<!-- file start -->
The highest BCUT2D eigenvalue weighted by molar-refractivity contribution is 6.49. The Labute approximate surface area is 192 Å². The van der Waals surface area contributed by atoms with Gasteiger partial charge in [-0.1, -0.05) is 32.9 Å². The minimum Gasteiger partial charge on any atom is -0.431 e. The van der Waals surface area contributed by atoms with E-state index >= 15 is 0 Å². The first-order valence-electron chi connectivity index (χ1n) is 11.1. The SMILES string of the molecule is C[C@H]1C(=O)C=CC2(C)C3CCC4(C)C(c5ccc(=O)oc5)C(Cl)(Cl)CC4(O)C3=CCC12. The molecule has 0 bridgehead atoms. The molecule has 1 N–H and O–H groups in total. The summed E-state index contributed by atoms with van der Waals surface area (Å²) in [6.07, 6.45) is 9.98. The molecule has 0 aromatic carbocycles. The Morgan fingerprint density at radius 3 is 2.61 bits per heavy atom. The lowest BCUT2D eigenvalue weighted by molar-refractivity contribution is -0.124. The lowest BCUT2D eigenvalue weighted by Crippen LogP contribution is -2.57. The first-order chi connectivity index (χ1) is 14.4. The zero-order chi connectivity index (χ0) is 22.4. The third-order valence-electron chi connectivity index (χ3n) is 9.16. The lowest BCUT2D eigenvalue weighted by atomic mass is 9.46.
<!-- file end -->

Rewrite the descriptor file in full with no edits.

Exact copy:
The highest BCUT2D eigenvalue weighted by molar-refractivity contribution is 6.49. The Labute approximate surface area is 192 Å². The van der Waals surface area contributed by atoms with Gasteiger partial charge in [-0.1, -0.05) is 32.9 Å². The minimum Gasteiger partial charge on any atom is -0.431 e. The van der Waals surface area contributed by atoms with E-state index >= 15 is 0 Å². The first-order valence-electron chi connectivity index (χ1n) is 11.1. The SMILES string of the molecule is C[C@H]1C(=O)C=CC2(C)C3CCC4(C)C(c5ccc(=O)oc5)C(Cl)(Cl)CC4(O)C3=CCC12. The molecule has 0 bridgehead atoms. The molecule has 1 N–H and O–H groups in total. The summed E-state index contributed by atoms with van der Waals surface area (Å²) in [6.07, 6.45) is 9.98. The molecule has 0 aromatic carbocycles. The Morgan fingerprint density at radius 3 is 2.61 bits per heavy atom. The lowest BCUT2D eigenvalue weighted by molar-refractivity contribution is -0.124. The lowest BCUT2D eigenvalue weighted by Crippen LogP contribution is -2.57. The first-order chi connectivity index (χ1) is 14.4. The zero-order chi connectivity index (χ0) is 22.4. The third-order valence-electron chi connectivity index (χ3n) is 9.16. The lowest BCUT2D eigenvalue weighted by atomic mass is 9.46.